Signs and symptoms Signs and symptoms of Lyme disease vary by disease stage. Physical findings in patients with early disease are as follows: EM single or multiple lesions Headache Tender adenopathy regional or generalized Conjunctivitis uncommon, never prominent Carditis usually manifests as heart block Meningismus as a sign of aseptic meningitis Cranioneuropathy, especially cranial nerve VII and Bell palsy peripheral seventh nerve palsy with decreased unilateral function, including the forehead In patients with late disease, the typical physical finding is arthritis.
The disease presented arthritic-like symptoms, and was therefore referred to as Lyme arthritis.
The deer tick, Ixodes scapularis, was associated with the transmission of the disease inbut the cause of the disease remained unknown until Willy Burgdorferi discovered Borrelia burgdorferi in The disease is caused by three species of bacteria all belonging to Borrelia-Borrelia burgdorferi, Borrelia afzelii, and Borrelia garinii.
Borrelia burgdorferi is the main cause of Lyme disease in North America, where the other two species affect Europe[1, 2]. Borrelia burgdorferi Description and Structure Figure 1. This bacterium is helical and has both an inner and outer membrane as well as a flexible cell wall.
The cell is usually 1um wide, but can be up to um long. Bacteria of the class spirochaetes have flagella located on the inside of the periplasm in between the inner and outer membranes.
The flagellum along with the helical structure of the bacterium allows the bacterium to migrate through viscous fluids and burrow through various tissues. As a result, this cell is highly invasive. The metabolism of this cell is limited, therefore; B. Its genome encodes transport proteins such as ABC transporters.
The host serum as well as the environment are targets for these transport systems. The genome of this bacterium is distinctive. It consists of one linear chromosome ofbase pairs long with at least 17 linear and circular plasmids that combine to a size of more thanbase pairs . As a result of its large number of plasmids, the genetic organization of B.
What is Lyme Disease? The deer tick, Ixodes scapularis, carries Borrelia burgdorferi and an infected tick transmits the bacteria into a mammalian host through a tick bite. This disease is the most common vector borne disease in the United States, affecting far more individuals than West Nile virus.
It has been estimates that there were nearly 40, cases of Lyme reported ina large underestimate. The Center for Disease Control estimates the true number of cases to be as much as 12 times higher, making the estimated total as high asMoreover, national surveillance began inwhich increased the number of cases reported nearly fold .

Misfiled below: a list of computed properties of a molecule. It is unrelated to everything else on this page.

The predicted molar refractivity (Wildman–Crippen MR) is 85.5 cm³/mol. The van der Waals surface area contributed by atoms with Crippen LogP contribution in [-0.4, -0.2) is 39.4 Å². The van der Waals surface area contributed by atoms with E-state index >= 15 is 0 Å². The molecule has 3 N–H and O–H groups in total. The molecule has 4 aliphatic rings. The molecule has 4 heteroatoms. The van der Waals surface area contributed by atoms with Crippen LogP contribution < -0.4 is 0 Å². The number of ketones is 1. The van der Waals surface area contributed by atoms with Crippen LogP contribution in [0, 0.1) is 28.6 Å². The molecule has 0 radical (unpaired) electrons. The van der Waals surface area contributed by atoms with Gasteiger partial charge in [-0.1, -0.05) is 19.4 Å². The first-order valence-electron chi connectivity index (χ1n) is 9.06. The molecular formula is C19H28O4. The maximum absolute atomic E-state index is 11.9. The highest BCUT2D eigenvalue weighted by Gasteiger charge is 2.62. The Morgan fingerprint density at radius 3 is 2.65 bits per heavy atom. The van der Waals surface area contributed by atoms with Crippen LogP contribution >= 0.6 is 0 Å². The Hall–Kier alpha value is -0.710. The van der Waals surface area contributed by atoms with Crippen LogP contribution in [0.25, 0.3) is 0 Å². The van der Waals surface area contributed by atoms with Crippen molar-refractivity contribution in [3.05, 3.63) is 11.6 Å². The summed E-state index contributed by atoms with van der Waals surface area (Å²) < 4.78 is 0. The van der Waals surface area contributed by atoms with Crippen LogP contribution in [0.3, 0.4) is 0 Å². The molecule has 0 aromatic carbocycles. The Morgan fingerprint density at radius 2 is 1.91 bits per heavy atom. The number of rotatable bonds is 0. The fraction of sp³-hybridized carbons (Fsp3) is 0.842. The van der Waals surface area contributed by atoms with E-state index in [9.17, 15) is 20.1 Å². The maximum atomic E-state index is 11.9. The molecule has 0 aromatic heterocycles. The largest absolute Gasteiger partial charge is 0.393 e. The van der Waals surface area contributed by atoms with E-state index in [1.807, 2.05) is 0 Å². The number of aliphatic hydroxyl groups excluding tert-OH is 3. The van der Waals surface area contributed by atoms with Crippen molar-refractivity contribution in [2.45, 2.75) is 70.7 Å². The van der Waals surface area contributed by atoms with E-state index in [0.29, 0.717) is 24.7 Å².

Lyme disease is most commonly transmitted to humans through the bite of an infected tick as it bites [ Figure 2]. If caught and treated early, Lyme disease is almost always cured. However, this disease has a high rate of progression and if it is not treated early, symptoms may last for months or even years.
Unfortunately, thousands of patients go undiagnosed or misdiagnosed with doctors telling them their symptoms are in their head due to the difficulty in testing. Part of how this disease goes untreated and misdiagnosed is due to the characteristics of the burrowing bacterium, Borrelia burgdorferi.
This bacterium has become an expert at hiding and surviving in human tissues, and its ability to take on different forms such as cysts, which allows the bacterium to escape the immune system, avoid antibiotics, and hide from detection by blood tests.
The mechanism of transmission is poorly understood, but for many bacterial pathogens such as B.Lyme disease is caused by the bacterium Borrelia burgdorferi and is transmitted to humans through the bite of infected blacklegged ticks.
Typical symptoms include fever, headache, fatigue, and a characteristic skin rash called erythema migrans. If left untreated, infection can . In the United States, the spirochete Borrelia burgdorferi sensu stricto (hereafter termed B burgdorferi) is the only pathogen that causes Lyme disease.
However, in Europe and Asia, Borrelia afzelii, Borrelia garinii, and other related species, in addition to B burgdorferi, cause Lyme disease.
Lyme disease is caused by a spirochete—a corkscrew-shaped bacterium called Borrelia burgdorferi. Lyme is called “The Great Imitator,” because its symptoms mimic many other diseases. Lyme is called “The Great Imitator,” because its symptoms mimic many other diseases.
Amyotrophic Lateral Sclerosis (ALS), also known as Lou Gehrig’s disease, is one of the most devastating diseases of our modern era, but new research is showing that the disease may have a trigger that was not realized before, Borrelia burgdorferi, the bacterium responsible for Lyme disease.
Lyme disease treatment consisting solely of antibiotic therapy can ultimately destroy the intestinal lining (where 70 percent of our immune system is located).
Intestinal dysbiosis is the term used to describe an imbalance of intestinal organisms. Lyme disease is an infectious disease caused by the spirochete Borrelia burgdorferi that is carried in deer tick Ixodes scapularis.
This disease is the most common vector borne disease in the United States, affecting far more individuals than West Nile virus.